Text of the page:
by

The Insider

Since I am just a few months into a two-year postdoc, this fall I’m pursuing only a couple of dream jobs. As it turns out, a good friend of mine was recently hired at one of the institutions that has caught my eye, so I called him up before sending off my application.

Mainly I just wanted to ask if he thought I would stand a chance. Since the position is open rank, I know senior scholars will be attracted as well. After all, the school enjoys a wonderful reputation in the field, is located in a particularly desirable part of the country, and attracts exceptional students.

Not everything my friend told me was comforting. For instance, he let it slip that one of my recommenders is also applying. Still, he encouraged me to give it a shot, and he let me know that he would tell his friends on the search committee to keep an eye out for my dossier. Perhaps more importantly, he was able to give me an insider’s perspective on the department, one that made the place all the more attractive: their fiction writer, it seems, is every bit as charming and generous in person as he is on the page; faculty members seem to actually like and respect one another; the university-sponsored literary magazine is really going places, etc.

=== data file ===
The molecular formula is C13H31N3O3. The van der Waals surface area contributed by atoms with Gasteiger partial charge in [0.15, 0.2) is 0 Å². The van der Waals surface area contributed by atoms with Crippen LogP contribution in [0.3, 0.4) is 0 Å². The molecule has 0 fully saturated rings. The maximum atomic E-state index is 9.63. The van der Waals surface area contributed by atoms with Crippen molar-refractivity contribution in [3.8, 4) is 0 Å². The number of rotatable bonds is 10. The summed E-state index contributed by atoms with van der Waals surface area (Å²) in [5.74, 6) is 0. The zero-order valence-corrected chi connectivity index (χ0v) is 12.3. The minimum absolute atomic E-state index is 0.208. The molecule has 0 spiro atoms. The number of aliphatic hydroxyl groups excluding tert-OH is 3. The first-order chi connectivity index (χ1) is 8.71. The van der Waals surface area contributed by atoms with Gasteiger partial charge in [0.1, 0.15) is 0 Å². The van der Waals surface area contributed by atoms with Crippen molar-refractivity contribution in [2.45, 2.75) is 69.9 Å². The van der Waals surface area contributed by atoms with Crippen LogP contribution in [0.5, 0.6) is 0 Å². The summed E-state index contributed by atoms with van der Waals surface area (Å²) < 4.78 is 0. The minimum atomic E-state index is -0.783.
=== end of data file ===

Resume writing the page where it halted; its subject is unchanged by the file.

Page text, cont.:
Now, nothing I learned in our conversation was particularly helpful for the preliminary application, but it strikes me that a clear picture of the place (beyond the university Web site) could be a distinct advantage if I were to make it to the interview stage in the process. Have you ever had a friend on the inside? If so, how did you make use of his advice and insight? What ethical pitfalls should one guard against in such a situation?

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